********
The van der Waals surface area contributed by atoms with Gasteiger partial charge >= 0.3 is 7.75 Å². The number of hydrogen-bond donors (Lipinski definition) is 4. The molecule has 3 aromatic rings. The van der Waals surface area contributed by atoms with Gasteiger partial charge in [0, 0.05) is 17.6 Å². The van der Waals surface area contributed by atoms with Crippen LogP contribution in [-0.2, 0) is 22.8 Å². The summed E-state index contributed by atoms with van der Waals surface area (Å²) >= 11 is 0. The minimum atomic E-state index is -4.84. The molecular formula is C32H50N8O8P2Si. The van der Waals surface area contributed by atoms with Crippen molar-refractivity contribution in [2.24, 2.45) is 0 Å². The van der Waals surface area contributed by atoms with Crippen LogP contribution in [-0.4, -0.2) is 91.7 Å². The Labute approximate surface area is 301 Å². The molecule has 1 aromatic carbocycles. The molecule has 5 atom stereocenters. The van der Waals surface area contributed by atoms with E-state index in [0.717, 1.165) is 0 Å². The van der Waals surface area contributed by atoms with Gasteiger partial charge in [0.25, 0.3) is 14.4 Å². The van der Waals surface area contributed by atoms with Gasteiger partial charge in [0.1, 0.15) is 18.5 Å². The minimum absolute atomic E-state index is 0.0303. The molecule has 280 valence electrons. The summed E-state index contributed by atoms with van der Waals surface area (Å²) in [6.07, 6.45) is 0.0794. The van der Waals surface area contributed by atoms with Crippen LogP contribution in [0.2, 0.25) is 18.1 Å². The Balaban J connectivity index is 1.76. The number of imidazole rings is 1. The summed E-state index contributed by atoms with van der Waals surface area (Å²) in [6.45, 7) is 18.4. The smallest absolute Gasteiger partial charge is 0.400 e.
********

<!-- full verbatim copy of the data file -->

The van der Waals surface area contributed by atoms with Gasteiger partial charge >= 0.3 is 7.75 Å². The number of hydrogen-bond donors (Lipinski definition) is 4. The molecule has 3 aromatic rings. The van der Waals surface area contributed by atoms with Gasteiger partial charge in [0, 0.05) is 17.6 Å². The van der Waals surface area contributed by atoms with Crippen LogP contribution in [-0.2, 0) is 22.8 Å². The summed E-state index contributed by atoms with van der Waals surface area (Å²) >= 11 is 0. The minimum atomic E-state index is -4.84. The molecular formula is C32H50N8O8P2Si. The van der Waals surface area contributed by atoms with Crippen molar-refractivity contribution in [2.24, 2.45) is 0 Å². The van der Waals surface area contributed by atoms with Crippen LogP contribution in [-0.4, -0.2) is 91.7 Å². The Labute approximate surface area is 301 Å². The molecule has 1 aromatic carbocycles. The molecule has 5 atom stereocenters. The van der Waals surface area contributed by atoms with E-state index in [0.717, 1.165) is 0 Å². The van der Waals surface area contributed by atoms with Gasteiger partial charge in [0.25, 0.3) is 14.4 Å². The van der Waals surface area contributed by atoms with Gasteiger partial charge in [0.1, 0.15) is 18.5 Å². The minimum absolute atomic E-state index is 0.0303. The molecule has 280 valence electrons. The summed E-state index contributed by atoms with van der Waals surface area (Å²) in [6.07, 6.45) is 0.0794. The van der Waals surface area contributed by atoms with Crippen LogP contribution in [0.2, 0.25) is 18.1 Å². The Balaban J connectivity index is 1.76. The number of imidazole rings is 1. The summed E-state index contributed by atoms with van der Waals surface area (Å²) in [6.45, 7) is 18.4. The smallest absolute Gasteiger partial charge is 0.400 e.